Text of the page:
import { Subject } from 'rxjs/Subject';

// Suppose our profile query took an avatar size
const CurrentUserForProfile = gql`
query CurrentUserForProfile($avatarSize: Int!) {
currentUser {
login
avatar_url(avatarSize: $avatarSize)
}
}
`;


class ProfileComponent {
avatarSize: Subject<number> = new Subject<number>();

ngOnInit() {
this.data = this.apollo.watchQuery({
query: CurrentUserForProfile,
variables: {
avatarSize: this.avatarSize
}
});

// nothing happens
// watchQuery waits for the first emitted value

setTimeout(() => {
// query runs
this.displayBig();
}, 1000);
}

displayBig() {
this.avatarSize.next(300);
}

displaySmall() {
this.avatarSize.next(50);
}
}

Using with AsyncPipe

In Angular, the simplest way of displaying data that comes from Observable is to put AsyncPipe on top of the property inside the UI.
You can also achieve this with Apollo.

Note: Using async pipe more than once in your template will trigger the query for each pipe. To avoid the situation subscribe to the data in the component, and display the data from the component’s property.

An observable returned by watchQuery method holds the actual result under the data field, so you can’t directly access one of the properties of that object.

This is why we created SelectPipe. The only argument it receives is the name of the property you want to get from data.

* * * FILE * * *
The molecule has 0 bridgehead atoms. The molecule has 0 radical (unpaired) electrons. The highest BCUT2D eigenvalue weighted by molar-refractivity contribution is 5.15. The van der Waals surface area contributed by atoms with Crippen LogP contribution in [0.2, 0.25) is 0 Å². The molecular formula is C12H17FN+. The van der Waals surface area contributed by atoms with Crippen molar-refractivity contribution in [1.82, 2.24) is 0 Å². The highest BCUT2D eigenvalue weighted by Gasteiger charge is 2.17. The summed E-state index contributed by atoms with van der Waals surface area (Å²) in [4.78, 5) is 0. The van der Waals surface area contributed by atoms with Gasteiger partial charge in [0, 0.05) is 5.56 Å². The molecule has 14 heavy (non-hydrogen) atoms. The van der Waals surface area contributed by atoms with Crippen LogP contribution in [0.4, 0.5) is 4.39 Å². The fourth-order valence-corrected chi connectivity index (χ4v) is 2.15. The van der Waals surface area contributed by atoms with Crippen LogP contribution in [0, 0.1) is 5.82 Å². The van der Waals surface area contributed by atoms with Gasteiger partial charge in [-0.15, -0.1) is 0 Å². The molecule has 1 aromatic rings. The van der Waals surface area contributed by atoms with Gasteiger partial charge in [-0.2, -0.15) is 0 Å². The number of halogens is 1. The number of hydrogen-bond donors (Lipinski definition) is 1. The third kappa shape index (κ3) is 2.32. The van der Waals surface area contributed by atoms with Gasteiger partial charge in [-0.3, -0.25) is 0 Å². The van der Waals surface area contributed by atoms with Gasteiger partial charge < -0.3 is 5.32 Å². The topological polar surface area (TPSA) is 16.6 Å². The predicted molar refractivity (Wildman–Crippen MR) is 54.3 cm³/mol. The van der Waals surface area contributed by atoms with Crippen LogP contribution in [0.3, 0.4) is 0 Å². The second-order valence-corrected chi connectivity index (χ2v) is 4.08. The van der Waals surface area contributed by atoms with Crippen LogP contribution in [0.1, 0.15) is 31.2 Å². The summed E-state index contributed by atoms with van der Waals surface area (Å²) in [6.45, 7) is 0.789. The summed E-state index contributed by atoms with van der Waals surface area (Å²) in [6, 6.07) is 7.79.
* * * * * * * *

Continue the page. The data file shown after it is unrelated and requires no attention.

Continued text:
1
2
3
4
5
6
7
8
9
10
11
12
13
14
15
16
17
18
19
20
21
22
23
24
25
26
27
28
29
30
31
32
import { Component, OnInit } from '@angular/core';
import { Apollo, ApolloQueryObservable } from 'apollo-angular';
import gql from 'graphql-tag';

const FeedQuery = gql`
query Feed {
currentUser {
login
}
feed {
createdAt
score
}
}
`;


@Component({
template: `
<ul *ngFor="let entry of data | async | select: 'feed'">
Score: {{entry.score}}
</ul>
`

})
class FeedComponent implements OnInit {
data: ApolloQueryObservable<any>;

constructor(private apollo: Apollo) {}

ngOnInit() {
this.data = this.apollo.watchQuery({ query: FeedQuery });
}
}

The result of the query has this structure:

1
2
3
4
5
6
{
"data": {
"currentUser": { ... },
"feed": [ ... ]
}
}

Without using SelectPipe, you would get the whole object instead of only the data.feed.

Using with RxJS

Apollo is compatible with RxJS. It means that an observable called ApolloQueryObservable, returned by watchQuery method can be used with operators.

What’s really interesting, because of this you can avoid using SelectPipe:

1
2
3
4
5
6
7
8
9
10
11
12
13
14
15
16
17
18
19
20
21
22
23
24
25
26
27
28
29
30
31
32
33
34
35
import { Component, OnInit } from '@angular/core';
import { Apollo, ApolloQueryObservable } from 'apollo-angular';
import gql from 'graphql-tag';

import 'rxjs/add/operator/map';

const FeedQuery = gql`
query Feed {
currentUser {
login
}
feed {
createdAt
score
}
}
`;


@Component({
template: `
<ul *ngFor="let entry of data | async">
Score: {{entry.score}}
</ul>
`

})
class FeedComponent implements OnInit {
data: ApolloQueryObservable<any>;

constructor(private apollo: Apollo) {}

ngOnInit() {
this.data = this.apollo.watchQuery({ query: FeedQuery })
.map(({data}) => data.feed);
}
}

The map operator we are using here is provided by the RxJS Observable which serves as the basis for the ApolloQueryObservable.
By default Angular however only includes a minimal subset of RxJS Observable operators in order to keep the footprint small.

To be able to use the map operator (and most others like switchMap, filter, merge, …) these have to be explicitly imported as done in the example: import 'rxjs/add/operator/map'.

Edit on GitHub